White House Increases Deficit Forecast






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Publication: The New American
Date published: August 16, 2010

President Obama has drastically increased his forecasts for budget deficits over the next two years, reported the Washington Post for July 23. "The latest forecast from the White House budget office shows the deficit rising to $ 1 .47 trillion this year, forcing the government to borrow 4 1 cents of every dollar it spends. Contrary to official projections, the budget gap will not begin to narrow much in 201 1, because of an unexpectedly big drop in tax receipts." The predicted deficit for 201 1 will be $ 1 .42 trillion.

By comparison, Obama's first budget, back in February of 2009, promised much smaller deficits of $ 1 . 1 7 1 trillion this y ear and $9 1 2 billion in 201 1. The new figures therefore represent an increase in the deficit of more than $800 billion over two years since Obama's first budget proposal that included a $787 billion "stimulus" bailout bill. Obama's first budget, released with the ironic title "A New Era of Responsibility," included a message from the President promising that these were accurate estimates for upcoming deficits: "It looks ahead a full 10 years, making good-faith estimates about what costs we would incur; and it accounts for items that under the old rules could have been left out, making it appear that we had billions more to spend than we really do."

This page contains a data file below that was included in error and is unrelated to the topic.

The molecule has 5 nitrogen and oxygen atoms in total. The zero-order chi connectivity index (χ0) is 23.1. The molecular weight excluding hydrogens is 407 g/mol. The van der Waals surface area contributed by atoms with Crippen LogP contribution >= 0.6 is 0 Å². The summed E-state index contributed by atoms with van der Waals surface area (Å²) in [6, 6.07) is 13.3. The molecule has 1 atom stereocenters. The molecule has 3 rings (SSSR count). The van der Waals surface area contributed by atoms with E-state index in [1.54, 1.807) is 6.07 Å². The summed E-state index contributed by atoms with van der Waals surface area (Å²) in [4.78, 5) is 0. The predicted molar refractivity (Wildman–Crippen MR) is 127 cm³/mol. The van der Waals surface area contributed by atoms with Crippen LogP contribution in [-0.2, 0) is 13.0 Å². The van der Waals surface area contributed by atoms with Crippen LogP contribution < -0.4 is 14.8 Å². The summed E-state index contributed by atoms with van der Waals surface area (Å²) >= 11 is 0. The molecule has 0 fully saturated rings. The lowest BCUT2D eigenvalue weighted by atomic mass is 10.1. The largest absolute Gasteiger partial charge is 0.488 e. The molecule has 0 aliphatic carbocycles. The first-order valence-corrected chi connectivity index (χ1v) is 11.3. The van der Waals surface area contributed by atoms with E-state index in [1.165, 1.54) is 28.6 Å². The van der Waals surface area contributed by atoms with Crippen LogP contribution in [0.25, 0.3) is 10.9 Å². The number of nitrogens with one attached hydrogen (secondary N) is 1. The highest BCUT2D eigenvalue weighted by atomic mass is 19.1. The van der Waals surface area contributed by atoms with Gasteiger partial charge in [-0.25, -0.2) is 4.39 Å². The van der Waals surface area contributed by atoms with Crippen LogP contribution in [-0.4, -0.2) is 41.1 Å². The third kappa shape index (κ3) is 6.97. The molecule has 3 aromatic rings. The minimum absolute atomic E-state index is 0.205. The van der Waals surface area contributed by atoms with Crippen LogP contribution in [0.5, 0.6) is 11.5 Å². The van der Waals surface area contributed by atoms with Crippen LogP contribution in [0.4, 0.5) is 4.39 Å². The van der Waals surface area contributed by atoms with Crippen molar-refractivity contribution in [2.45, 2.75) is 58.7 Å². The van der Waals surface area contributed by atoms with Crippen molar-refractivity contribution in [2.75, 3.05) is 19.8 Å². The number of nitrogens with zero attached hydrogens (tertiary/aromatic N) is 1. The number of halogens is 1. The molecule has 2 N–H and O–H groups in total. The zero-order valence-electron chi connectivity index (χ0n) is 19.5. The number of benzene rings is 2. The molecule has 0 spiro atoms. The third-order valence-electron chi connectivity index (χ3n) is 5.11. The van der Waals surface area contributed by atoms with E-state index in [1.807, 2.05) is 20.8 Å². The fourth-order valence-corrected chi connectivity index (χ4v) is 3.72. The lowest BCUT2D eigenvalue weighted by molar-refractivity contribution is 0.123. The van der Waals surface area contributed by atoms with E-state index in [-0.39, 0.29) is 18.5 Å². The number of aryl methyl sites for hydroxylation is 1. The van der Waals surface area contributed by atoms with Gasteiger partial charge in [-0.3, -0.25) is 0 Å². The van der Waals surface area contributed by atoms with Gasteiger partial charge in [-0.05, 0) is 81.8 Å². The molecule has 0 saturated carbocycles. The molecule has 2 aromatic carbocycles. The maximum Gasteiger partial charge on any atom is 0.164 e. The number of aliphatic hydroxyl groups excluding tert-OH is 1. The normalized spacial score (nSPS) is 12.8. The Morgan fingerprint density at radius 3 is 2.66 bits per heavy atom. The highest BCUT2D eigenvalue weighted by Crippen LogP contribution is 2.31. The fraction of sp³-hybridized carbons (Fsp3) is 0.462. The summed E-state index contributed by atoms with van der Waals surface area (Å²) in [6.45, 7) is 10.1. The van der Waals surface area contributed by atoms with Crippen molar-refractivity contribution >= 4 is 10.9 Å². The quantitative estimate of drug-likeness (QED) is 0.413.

Republican leaders were quick to pounce upon the upwardly revised deficit numbers released by the Obama administration. House Republican Conference Chairman Mike Pence blasted out in a press release: "The message of today's report is unambiguous: Washington desperately needs real leadership. We cannot continue to postpone the hard choices and sacrifices that are necessary to stop this fiscal train wreck."

But will the Republicans offer that "real leadership" that is needed? That's unlikely. The House Republican alternative budget proposal, not updated since April 2009, still calls for $500 billion-plus annual deficits into the indefinite future. If the Republican leadership had truly put a priority on bringing the budget into balance, their budget proposal would have been updated and included specific spending cut proposals. Neither has been done.

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